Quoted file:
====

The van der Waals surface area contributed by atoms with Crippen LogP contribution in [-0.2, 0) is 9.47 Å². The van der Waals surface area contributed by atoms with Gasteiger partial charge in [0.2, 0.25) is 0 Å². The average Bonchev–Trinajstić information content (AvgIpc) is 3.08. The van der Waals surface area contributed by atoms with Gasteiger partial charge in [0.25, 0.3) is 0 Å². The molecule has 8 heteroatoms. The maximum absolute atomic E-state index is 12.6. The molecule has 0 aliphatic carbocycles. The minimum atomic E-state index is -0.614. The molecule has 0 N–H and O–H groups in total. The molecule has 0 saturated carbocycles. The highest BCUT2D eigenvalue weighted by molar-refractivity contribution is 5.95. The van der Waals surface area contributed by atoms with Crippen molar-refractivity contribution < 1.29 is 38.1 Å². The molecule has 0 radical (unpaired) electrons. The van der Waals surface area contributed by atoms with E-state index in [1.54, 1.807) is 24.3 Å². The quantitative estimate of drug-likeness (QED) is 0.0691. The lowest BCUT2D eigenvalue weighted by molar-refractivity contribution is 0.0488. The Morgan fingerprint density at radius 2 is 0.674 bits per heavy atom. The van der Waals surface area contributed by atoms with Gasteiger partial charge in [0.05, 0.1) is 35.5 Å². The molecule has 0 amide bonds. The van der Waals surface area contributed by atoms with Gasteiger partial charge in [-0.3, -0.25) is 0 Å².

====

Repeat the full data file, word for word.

The van der Waals surface area contributed by atoms with Crippen LogP contribution in [-0.2, 0) is 9.47 Å². The van der Waals surface area contributed by atoms with Gasteiger partial charge in [0.2, 0.25) is 0 Å². The average Bonchev–Trinajstić information content (AvgIpc) is 3.08. The van der Waals surface area contributed by atoms with Gasteiger partial charge in [0.25, 0.3) is 0 Å². The molecule has 8 heteroatoms. The maximum absolute atomic E-state index is 12.6. The molecule has 0 aliphatic carbocycles. The minimum atomic E-state index is -0.614. The molecule has 0 N–H and O–H groups in total. The molecule has 0 saturated carbocycles. The highest BCUT2D eigenvalue weighted by molar-refractivity contribution is 5.95. The van der Waals surface area contributed by atoms with Crippen molar-refractivity contribution < 1.29 is 38.1 Å². The molecule has 0 radical (unpaired) electrons. The van der Waals surface area contributed by atoms with E-state index in [1.54, 1.807) is 24.3 Å². The quantitative estimate of drug-likeness (QED) is 0.0691. The lowest BCUT2D eigenvalue weighted by molar-refractivity contribution is 0.0488. The Morgan fingerprint density at radius 2 is 0.674 bits per heavy atom. The van der Waals surface area contributed by atoms with Gasteiger partial charge in [0.05, 0.1) is 35.5 Å². The molecule has 0 amide bonds. The van der Waals surface area contributed by atoms with Gasteiger partial charge in [-0.3, -0.25) is 0 Å².